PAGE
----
It was for the jury to say whether Langston, whose act in backing his car into Burns’ bumper and impeding traffic, cast upon this defendant the duty of keeping a lookout. It is conceded that this was not done. The fact that Scott violated a traffic regulation by imprudently driving on the wrong side of the street to avoid injury to himself or to others when suddenly confronted with a speeding car wa*, of course, a circumstance to be considered in ascertaining whether there was want of prudence in placing appellee in a precarious position without reckoning traffic dangers.

It has long been the rule that where the negligence of two or more persons concurs to produce harm, either is liable to the injured person. Missouri Pacific Railroad Company v. Riley, 185 Ark. 699, 49 S. W. 2d 397. We think there was substantial evidence that Burns and Langston were engaged in a joint adventure or joint enterprise, and that the jury had a right to consider the interest of each and the attending requirement of care.

A person responsible for only one of several causes combining to produce injury is liable if, without his negligent act, injury would not have attended. Phillips Petroleum Company v. Berry, 188 Ark. 431, 65 S. W. 2d 533.


*253Mr. Justice George Rose Smith, Mr. Justice Paul Ward, and Mr. Justice Sam Robinson dissent; Mr. Justice McFaddin concurs.

Ward, J?

I cannot agree with the majority opinion because it ignores pertinent facts and recognized principles of law. Essentially the fact situation is this: Appellant asked appellee to help disengage the rear bumper of his car which was then sitting on the proper side of the street. While appellee was so engaged Scott drove his car [not from the rear of appellant’s car where danger might have been expected] from across the street and into appellant’s car, injuring appellee. This presents a typical situation calling for a discussion of “proximate cause” and “efficient intervening cause,” neither of which were discussed in the majority opinion. The majority opinion erroneously assumes that the negligence of appellant and Scott were both concurrent and efficient.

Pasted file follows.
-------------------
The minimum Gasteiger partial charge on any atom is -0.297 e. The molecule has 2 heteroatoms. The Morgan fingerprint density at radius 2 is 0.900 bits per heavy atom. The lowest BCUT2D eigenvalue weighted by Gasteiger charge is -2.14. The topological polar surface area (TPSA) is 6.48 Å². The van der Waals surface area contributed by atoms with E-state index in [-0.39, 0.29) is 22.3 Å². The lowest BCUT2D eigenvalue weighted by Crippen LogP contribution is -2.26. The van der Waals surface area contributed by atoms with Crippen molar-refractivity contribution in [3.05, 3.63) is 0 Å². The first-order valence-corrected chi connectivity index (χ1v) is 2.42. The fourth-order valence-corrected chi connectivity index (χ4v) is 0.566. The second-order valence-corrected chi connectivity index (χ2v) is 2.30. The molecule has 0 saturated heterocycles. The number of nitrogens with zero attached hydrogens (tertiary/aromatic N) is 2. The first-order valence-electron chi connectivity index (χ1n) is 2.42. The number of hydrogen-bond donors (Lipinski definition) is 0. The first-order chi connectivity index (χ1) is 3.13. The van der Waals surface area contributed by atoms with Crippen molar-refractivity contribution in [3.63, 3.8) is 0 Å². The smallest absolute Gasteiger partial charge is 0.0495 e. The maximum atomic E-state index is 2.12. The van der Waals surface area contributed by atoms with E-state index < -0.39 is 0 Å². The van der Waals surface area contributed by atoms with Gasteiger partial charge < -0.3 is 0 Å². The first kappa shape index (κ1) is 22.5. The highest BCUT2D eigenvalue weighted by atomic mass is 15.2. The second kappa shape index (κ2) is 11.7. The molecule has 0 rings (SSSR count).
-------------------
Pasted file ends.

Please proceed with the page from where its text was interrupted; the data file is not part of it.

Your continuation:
With no exceptions to the contrary, the reports of this state and other states are replete with enunciations of the law of negligence which preclude a recovery here. In the early case of Martin v. Railway Company, 55 Ark. 510, 19 S. W. 314, the rule was announced that negligence is not actionable unless it is the procuring cause. In that case appellee, contrary to its contract with appellant, had failed to remove cotton from its warehouse and the cotton was later destroyed by fire. The court held there was no liability using this language:

“The mere failure of the defendant to perform its contract with the compress company was in no wise the juridical cause of the fire. There was no direct connection between the neglect of the defendant to furnish transportation according to its contract and the fire. The failure to furnish cars was one of a series of antecedent events without which, as the result proves, the fire probably would not have happened, for if the cotton had been removed there might have been no fire. But it was not the direct and proximate cause, and did not make the defendant responsible for losses caused by the fire.”

In the case of Gage v. Harvey, 66 Ark. 68, 48 S. W. 898, 43 A. L. R. 143, in an action based on negligence *254where there was an-intervening cause the court at page 71 of the Arkansas Reports said:-